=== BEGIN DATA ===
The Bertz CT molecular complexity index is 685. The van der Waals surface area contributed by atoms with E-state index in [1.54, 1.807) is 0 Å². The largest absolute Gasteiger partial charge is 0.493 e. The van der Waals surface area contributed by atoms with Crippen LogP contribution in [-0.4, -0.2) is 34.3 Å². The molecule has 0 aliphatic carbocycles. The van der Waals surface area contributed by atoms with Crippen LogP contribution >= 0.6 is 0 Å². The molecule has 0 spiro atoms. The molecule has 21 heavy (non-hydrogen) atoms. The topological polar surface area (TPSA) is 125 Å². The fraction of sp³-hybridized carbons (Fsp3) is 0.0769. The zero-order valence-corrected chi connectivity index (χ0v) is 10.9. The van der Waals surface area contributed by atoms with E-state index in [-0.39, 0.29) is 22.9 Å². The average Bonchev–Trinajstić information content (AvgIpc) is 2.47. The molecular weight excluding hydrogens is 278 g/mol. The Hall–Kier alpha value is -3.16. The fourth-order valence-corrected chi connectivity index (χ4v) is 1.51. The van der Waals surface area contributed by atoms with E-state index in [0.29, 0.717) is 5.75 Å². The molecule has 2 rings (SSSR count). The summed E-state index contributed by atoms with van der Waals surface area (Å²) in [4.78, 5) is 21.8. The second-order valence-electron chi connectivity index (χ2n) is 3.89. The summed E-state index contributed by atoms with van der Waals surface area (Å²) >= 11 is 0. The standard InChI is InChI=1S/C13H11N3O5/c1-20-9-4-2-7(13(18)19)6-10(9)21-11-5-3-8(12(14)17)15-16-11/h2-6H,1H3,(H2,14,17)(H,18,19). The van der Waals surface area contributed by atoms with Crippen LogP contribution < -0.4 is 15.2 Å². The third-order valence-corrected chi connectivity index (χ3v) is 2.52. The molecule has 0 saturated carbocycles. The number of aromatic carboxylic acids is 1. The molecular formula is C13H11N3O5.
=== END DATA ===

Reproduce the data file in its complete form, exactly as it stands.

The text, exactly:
The Bertz CT molecular complexity index is 685. The van der Waals surface area contributed by atoms with E-state index in [1.54, 1.807) is 0 Å². The largest absolute Gasteiger partial charge is 0.493 e. The van der Waals surface area contributed by atoms with Crippen LogP contribution in [-0.4, -0.2) is 34.3 Å². The molecule has 0 aliphatic carbocycles. The van der Waals surface area contributed by atoms with Crippen LogP contribution >= 0.6 is 0 Å². The molecule has 0 spiro atoms. The molecule has 21 heavy (non-hydrogen) atoms. The topological polar surface area (TPSA) is 125 Å². The fraction of sp³-hybridized carbons (Fsp3) is 0.0769. The zero-order valence-corrected chi connectivity index (χ0v) is 10.9. The van der Waals surface area contributed by atoms with E-state index in [-0.39, 0.29) is 22.9 Å². The average Bonchev–Trinajstić information content (AvgIpc) is 2.47. The molecular weight excluding hydrogens is 278 g/mol. The Hall–Kier alpha value is -3.16. The fourth-order valence-corrected chi connectivity index (χ4v) is 1.51. The van der Waals surface area contributed by atoms with E-state index in [0.29, 0.717) is 5.75 Å². The molecule has 2 rings (SSSR count). The summed E-state index contributed by atoms with van der Waals surface area (Å²) in [4.78, 5) is 21.8. The second-order valence-electron chi connectivity index (χ2n) is 3.89. The summed E-state index contributed by atoms with van der Waals surface area (Å²) >= 11 is 0. The standard InChI is InChI=1S/C13H11N3O5/c1-20-9-4-2-7(13(18)19)6-10(9)21-11-5-3-8(12(14)17)15-16-11/h2-6H,1H3,(H2,14,17)(H,18,19). The van der Waals surface area contributed by atoms with Crippen LogP contribution < -0.4 is 15.2 Å². The third-order valence-corrected chi connectivity index (χ3v) is 2.52. The molecule has 0 saturated carbocycles. The number of aromatic carboxylic acids is 1. The molecular formula is C13H11N3O5.